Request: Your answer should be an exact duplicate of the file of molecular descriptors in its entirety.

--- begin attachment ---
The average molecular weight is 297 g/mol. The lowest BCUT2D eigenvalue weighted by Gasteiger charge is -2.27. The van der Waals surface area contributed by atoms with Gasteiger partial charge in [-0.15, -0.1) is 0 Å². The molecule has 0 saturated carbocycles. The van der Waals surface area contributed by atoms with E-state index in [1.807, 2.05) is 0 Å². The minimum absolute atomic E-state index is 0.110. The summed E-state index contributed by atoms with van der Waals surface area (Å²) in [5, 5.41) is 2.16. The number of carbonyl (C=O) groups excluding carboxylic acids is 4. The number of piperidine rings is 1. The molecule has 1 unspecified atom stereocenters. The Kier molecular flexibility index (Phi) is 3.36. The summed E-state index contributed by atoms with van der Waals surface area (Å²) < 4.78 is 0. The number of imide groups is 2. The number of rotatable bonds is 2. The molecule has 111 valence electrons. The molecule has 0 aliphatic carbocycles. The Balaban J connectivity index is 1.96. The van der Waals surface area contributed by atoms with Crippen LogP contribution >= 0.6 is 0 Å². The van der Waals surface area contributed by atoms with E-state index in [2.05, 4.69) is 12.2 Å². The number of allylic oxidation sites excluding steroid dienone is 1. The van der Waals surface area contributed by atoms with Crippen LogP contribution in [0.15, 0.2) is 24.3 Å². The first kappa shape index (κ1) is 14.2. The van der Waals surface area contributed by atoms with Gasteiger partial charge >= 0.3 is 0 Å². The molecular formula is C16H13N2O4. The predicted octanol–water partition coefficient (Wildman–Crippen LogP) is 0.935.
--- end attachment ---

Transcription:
The average molecular weight is 297 g/mol. The lowest BCUT2D eigenvalue weighted by Gasteiger charge is -2.27. The van der Waals surface area contributed by atoms with Gasteiger partial charge in [-0.15, -0.1) is 0 Å². The molecule has 0 saturated carbocycles. The van der Waals surface area contributed by atoms with E-state index in [1.807, 2.05) is 0 Å². The minimum absolute atomic E-state index is 0.110. The summed E-state index contributed by atoms with van der Waals surface area (Å²) in [5, 5.41) is 2.16. The number of carbonyl (C=O) groups excluding carboxylic acids is 4. The number of piperidine rings is 1. The molecule has 1 unspecified atom stereocenters. The Kier molecular flexibility index (Phi) is 3.36. The summed E-state index contributed by atoms with van der Waals surface area (Å²) < 4.78 is 0. The number of imide groups is 2. The number of rotatable bonds is 2. The molecule has 111 valence electrons. The molecule has 0 aliphatic carbocycles. The Balaban J connectivity index is 1.96. The van der Waals surface area contributed by atoms with Crippen LogP contribution >= 0.6 is 0 Å². The van der Waals surface area contributed by atoms with E-state index in [2.05, 4.69) is 12.2 Å². The number of allylic oxidation sites excluding steroid dienone is 1. The van der Waals surface area contributed by atoms with Crippen LogP contribution in [0.15, 0.2) is 24.3 Å². The first kappa shape index (κ1) is 14.2. The van der Waals surface area contributed by atoms with Gasteiger partial charge >= 0.3 is 0 Å². The molecular formula is C16H13N2O4. The predicted octanol–water partition coefficient (Wildman–Crippen LogP) is 0.935.